In today’s pop culture vernacular, it’s an insult to be called basic — the opposite of cool and trendsetting. But in the nutrition world, being basic, as in alkaline, is aspirational, with popular books, websites and celebrities all endorsing a pH approach to eating. There is some serious science to back this trend, so it is worth paying attention to, but (surprise, surprise) there is a lot of confusing misinformation and hyperbole out there, too.
The concept of the alkaline diet centers on the well-established fact that different foods affect our body’s pH balance differently. As a rule, fruits and vegetables promote alkalinity, whereas meats, dairy and grains have an acidic effect. It’s not the acid content of the food itself that matters here; it is the way the food impacts our pH once it is metabolized. For example, even though oranges and tomatoes are acidic foods, they have an alkaline impact on our bodies.
Let’s get one thing straight right away, though: The pH of our blood never varies much. Our kidneys and lungs work hard to keep that tightly regulated at about 7.4, because even a small variation in blood pH is life-threatening. So ignore statements such as the one I found on an influential TV doctor’s website, proclaiming that the “typical American diet is full of foods like meat and dairy products that tend to increase the acidity of your blood.” (Sigh.)
Although the acid-base balance of our blood is constant, the pH inside our cells has a somewhat broader range, from slightly acidic to slightly alkaline. Our cells function best when they are on the alkaline side, and the way you eat impacts that balance. In a 2012 review published in the Journal of Environmental and Public Health, researchers noted that alkaline diets lead to higher levels of magnesium in cells — a mineral that is required for many enzyme systems, as well as for activating vitamin D, for example. The study also points to documented benefits of an alkaline diet, including preservation of muscle mass with aging.
The pH of our urine varies widely, as our urinary tract is on the front line of keeping our bodies in acid-base balance. Animal protein, grains, soda, beer and sodium all produce high acid loads for our kidneys to process. That acid can be neutralized by the potassium and minerals from fruits and vegetables, but if we don’t get enough of those alkaline foods, our urine can wind up chronically acidic, which can contribute to kidney stones and necessitate that our bones’ stores of neutralizing minerals be continually tapped, ultimately depleting and weakening them.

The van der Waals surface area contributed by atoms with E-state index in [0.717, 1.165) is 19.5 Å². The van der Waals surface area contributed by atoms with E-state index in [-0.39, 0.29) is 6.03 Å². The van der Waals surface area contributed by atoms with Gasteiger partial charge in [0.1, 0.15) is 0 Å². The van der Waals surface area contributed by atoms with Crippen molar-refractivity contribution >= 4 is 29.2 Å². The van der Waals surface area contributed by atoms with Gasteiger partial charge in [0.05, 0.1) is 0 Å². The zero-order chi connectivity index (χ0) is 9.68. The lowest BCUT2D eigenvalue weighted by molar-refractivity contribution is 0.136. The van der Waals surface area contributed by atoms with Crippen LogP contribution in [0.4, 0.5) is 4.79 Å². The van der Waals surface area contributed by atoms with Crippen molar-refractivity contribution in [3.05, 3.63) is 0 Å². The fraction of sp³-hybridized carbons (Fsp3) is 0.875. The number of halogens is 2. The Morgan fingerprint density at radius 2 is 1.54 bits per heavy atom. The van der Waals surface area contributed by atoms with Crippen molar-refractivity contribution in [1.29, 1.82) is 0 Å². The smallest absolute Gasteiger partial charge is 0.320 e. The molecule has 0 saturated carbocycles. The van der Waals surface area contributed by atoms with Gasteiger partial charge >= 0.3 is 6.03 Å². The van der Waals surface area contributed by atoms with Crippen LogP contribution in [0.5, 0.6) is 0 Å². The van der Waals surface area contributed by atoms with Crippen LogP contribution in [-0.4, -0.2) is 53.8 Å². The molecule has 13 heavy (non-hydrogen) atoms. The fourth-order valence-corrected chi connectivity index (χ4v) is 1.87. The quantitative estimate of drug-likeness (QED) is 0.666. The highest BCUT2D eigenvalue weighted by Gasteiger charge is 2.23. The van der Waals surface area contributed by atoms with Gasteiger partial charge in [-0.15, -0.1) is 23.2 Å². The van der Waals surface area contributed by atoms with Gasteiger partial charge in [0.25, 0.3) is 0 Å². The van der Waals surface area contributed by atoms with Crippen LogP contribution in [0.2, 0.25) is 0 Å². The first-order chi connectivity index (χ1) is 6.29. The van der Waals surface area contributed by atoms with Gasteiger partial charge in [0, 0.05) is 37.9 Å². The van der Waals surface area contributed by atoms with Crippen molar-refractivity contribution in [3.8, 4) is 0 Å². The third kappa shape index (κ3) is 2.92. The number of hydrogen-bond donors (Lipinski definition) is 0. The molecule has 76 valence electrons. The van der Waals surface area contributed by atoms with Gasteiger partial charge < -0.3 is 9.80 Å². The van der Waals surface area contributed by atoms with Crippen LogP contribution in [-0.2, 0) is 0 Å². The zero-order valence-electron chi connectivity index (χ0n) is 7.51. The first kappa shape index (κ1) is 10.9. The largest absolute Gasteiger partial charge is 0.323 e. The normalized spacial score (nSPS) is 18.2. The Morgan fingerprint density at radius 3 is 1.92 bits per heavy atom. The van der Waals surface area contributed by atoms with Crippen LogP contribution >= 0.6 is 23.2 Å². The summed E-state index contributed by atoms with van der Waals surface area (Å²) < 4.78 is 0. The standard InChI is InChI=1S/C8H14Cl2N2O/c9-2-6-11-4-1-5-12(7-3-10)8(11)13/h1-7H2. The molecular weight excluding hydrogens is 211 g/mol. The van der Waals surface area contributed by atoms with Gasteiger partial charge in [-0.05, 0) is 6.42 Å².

But the acid-base equation is only part of the bone-health story, and research has been mixed as to how an alkaline diet affects our bones. Besides plenty of acid-balancing potassium and minerals needed to spare their stores, healthy bones also depend on adequate protein. Strict alkaline diets may limit protein-rich foods because of their acid effect, which is a negative for bone health. Focusing on boosting your produce consumption while getting enough protein appears to be the better path to take.
Although there is some solid science indicating that pH matters, many of the benefits touted by alkaline diet proponents, such as healthier bones, reduced risk of chronic disease and weight loss, can be directly traced to the well-known dietary advice to consume more colorful produce and vegetable protein and fewer fatty meats, sweets, refined carbs and sugary drinks. The alkaline diet may sound cutting-edge and innovative, but the most sensible versions boil down to the same advice found in the U.S. Dietary Guidelines.
If considering the pH impact of your food helps you focus on improving your eating habits, then go for it. But remember to keep it in perspective. Many of these plans categorize foods as good (alkaline) or bad (acidic) without taking into account overall nutritional balance. And there is always a risk in taking just a single factor into account when making food decisions. Going by acid-alkaline value alone (you can find a list on acidalkalinediet.com), you’d deem white bread better for you than shrimp, for example, and mushrooms on par with sugar. Clearly, the pH of a food does not tell the whole story.
Krieger is a registered dietitian, nutritionist and author. She blogs and offers a biweekly newsletter at elliekrieger.com. She also writes weekly Nourish recipes in The Washington Post’s Food section.